During the human drug trial, six male volunteers in the highest dose group (100mg) received the drug by mouth. Three days later, a participant in this group was admitted to Rennes University Hospital in France after beginning to feel sick; he was later diagnosed as brain dead and died a week after being admitted. During this time, the other five men in the same dosage group were also hospitalised; four of them showed evidence (by MRI) of deep cerebral haemorrhage and necrosis. In a press conference, the French Minister for Health, stated that 3 of the 4 men who were displaying neurological symptoms “already have a severe enough clinical picture to fear that even in the best situation there will be an irreversible handicap”; and it has since been reported that at least one of the volunteers lost all his fingers and toes.
Three separate investigations are currently in progress. A preliminary report from the first meeting of the Temporary Specialist Scientific Committee reports that “no toxicity, especially neurological (central or peripheral) comparable to that observed in the accident in Rennes, appears to have been demonstrated in animals, despite the use of 4 different species and high doses administered over long periods.” [emphasis added].
The Animal Tests
Prior to the clinical trial, the drug had been tested on mice, rats, dogs, and monkeys for effects on the heart, kidneys, and gastrointestinal tract, and on rabbits and rats (both including their foetuses) to determine its reproductive and developmental toxicity effects. These animals would have inevitably suffered terribly during study of the toxic and analgesic effects of the drug.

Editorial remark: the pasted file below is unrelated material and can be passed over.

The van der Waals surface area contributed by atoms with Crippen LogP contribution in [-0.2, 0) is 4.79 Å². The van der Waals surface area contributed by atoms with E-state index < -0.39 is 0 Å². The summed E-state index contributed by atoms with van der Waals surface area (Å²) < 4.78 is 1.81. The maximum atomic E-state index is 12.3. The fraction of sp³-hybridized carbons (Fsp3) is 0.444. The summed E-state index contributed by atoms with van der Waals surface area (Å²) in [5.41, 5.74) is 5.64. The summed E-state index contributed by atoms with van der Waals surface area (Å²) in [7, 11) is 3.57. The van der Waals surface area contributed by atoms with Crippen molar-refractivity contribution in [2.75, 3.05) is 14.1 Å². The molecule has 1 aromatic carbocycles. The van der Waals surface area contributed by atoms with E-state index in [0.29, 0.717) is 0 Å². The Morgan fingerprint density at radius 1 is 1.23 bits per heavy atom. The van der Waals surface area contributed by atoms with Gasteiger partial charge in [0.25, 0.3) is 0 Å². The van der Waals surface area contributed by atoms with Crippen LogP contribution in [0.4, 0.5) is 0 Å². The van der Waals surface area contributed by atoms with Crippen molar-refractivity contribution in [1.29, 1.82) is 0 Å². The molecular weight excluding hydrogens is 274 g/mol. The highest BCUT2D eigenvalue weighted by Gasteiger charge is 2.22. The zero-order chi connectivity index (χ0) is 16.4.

Toxicity testing was carried out daily for up to 13 weeks in mice, dogs and monkeys, and up to 26 weeks in rats. Oral dosing for toxicity testing often involves animals being restrained while tubes are pushed down their throat so that drugs can be delivered directly into the stomach. Most procedures carried out on primates require restraint. NAVS investigations have shown the capture of monkeys from their cages involving a technician grabbing the monkeys from their cage. Three workers are usually needed; two to hold the animal, one to perform the procedure. The monkey’s arms, legs and tail may be held with the animal face up or face down. All terrifying, and extremely stressful, for the monkey.
The published Protocol on this drug does not clearly identify exactly what condition or ailment the drug was intended to treat in humans. It reports minimal in-vitro testing (alternative skin, cell or non-animal methods) on human target systems. Up to the date of the Protocol there was “no experience with BIA 10-2474 in human subjects”. Clearly the tests on animals did not predict its effect in humans, nor any indication for the type and severity of potential outcomes to the participants. In animals the Protocol notes that “few adverse clinical findings were observed at the highest dose tested”; it has been estimated that monkeys were given doses of the drug approximately 75 times greater than the highest dose given to patients, with no ill effects. Drug action does not transfer between humans and non-human animals.
Case Study: Testing of a cancer drug
These experiments on monkeys and rats were to test toxicity (potential effects) on the reproductive system of a cancer immunotherapy produced by GSK Vaccines. Additional rat studies were conducted at Huntingdon Life Sciences, UK.
A total of eight male monkeys, up to four years in age, were used in the CiToxLAB in France. The laboratory received the animals from Noveprim Europe (originally from Mauritius), where a previous Animal Defenders International (ADI) investigation had found appalling conditions. During the study animals were individually caged which would have caused them immense suffering. It has long been acknowledged that the stress from social isolation can cause physiological and behavioural distortions which can affect the data obtained and therefore provide unreliable information.